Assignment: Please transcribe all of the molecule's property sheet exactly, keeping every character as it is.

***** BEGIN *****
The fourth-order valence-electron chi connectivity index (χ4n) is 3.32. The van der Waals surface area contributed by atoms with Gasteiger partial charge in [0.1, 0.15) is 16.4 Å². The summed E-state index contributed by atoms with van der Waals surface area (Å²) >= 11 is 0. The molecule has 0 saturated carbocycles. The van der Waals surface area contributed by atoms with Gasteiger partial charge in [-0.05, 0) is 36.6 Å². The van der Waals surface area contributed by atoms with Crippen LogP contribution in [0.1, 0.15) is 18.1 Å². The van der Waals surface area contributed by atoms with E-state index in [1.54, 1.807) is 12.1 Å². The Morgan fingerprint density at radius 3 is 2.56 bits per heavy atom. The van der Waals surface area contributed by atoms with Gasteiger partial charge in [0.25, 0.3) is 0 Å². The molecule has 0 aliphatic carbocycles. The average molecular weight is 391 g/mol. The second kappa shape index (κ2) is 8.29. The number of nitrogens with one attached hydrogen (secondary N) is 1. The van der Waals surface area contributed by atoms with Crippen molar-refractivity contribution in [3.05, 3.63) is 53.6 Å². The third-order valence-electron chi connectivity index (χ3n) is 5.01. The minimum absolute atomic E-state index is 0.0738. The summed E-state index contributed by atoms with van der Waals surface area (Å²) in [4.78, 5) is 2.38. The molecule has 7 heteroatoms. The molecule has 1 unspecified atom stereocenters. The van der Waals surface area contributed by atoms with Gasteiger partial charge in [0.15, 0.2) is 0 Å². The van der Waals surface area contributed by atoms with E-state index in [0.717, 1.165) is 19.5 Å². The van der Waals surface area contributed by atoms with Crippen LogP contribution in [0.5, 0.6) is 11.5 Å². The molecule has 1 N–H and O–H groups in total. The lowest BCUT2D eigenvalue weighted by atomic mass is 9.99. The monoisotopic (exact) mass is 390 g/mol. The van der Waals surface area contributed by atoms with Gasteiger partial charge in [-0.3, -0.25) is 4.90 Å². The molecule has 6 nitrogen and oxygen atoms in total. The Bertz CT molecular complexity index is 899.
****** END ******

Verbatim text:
The fourth-order valence-electron chi connectivity index (χ4n) is 3.32. The van der Waals surface area contributed by atoms with Gasteiger partial charge in [0.1, 0.15) is 16.4 Å². The summed E-state index contributed by atoms with van der Waals surface area (Å²) >= 11 is 0. The molecule has 0 saturated carbocycles. The van der Waals surface area contributed by atoms with Gasteiger partial charge in [-0.05, 0) is 36.6 Å². The van der Waals surface area contributed by atoms with Crippen LogP contribution in [0.1, 0.15) is 18.1 Å². The van der Waals surface area contributed by atoms with E-state index in [1.54, 1.807) is 12.1 Å². The Morgan fingerprint density at radius 3 is 2.56 bits per heavy atom. The van der Waals surface area contributed by atoms with Gasteiger partial charge in [0.25, 0.3) is 0 Å². The molecule has 0 aliphatic carbocycles. The average molecular weight is 391 g/mol. The second kappa shape index (κ2) is 8.29. The number of nitrogens with one attached hydrogen (secondary N) is 1. The van der Waals surface area contributed by atoms with Crippen molar-refractivity contribution in [3.05, 3.63) is 53.6 Å². The third-order valence-electron chi connectivity index (χ3n) is 5.01. The minimum absolute atomic E-state index is 0.0738. The summed E-state index contributed by atoms with van der Waals surface area (Å²) in [4.78, 5) is 2.38. The molecule has 7 heteroatoms. The molecule has 1 unspecified atom stereocenters. The van der Waals surface area contributed by atoms with Gasteiger partial charge in [0.15, 0.2) is 0 Å². The van der Waals surface area contributed by atoms with E-state index in [0.717, 1.165) is 19.5 Å². The van der Waals surface area contributed by atoms with Crippen LogP contribution in [0.5, 0.6) is 11.5 Å². The molecule has 1 N–H and O–H groups in total. The lowest BCUT2D eigenvalue weighted by atomic mass is 9.99. The monoisotopic (exact) mass is 390 g/mol. The van der Waals surface area contributed by atoms with Gasteiger partial charge in [-0.3, -0.25) is 4.90 Å². The molecule has 6 nitrogen and oxygen atoms in total. The Bertz CT molecular complexity index is 899.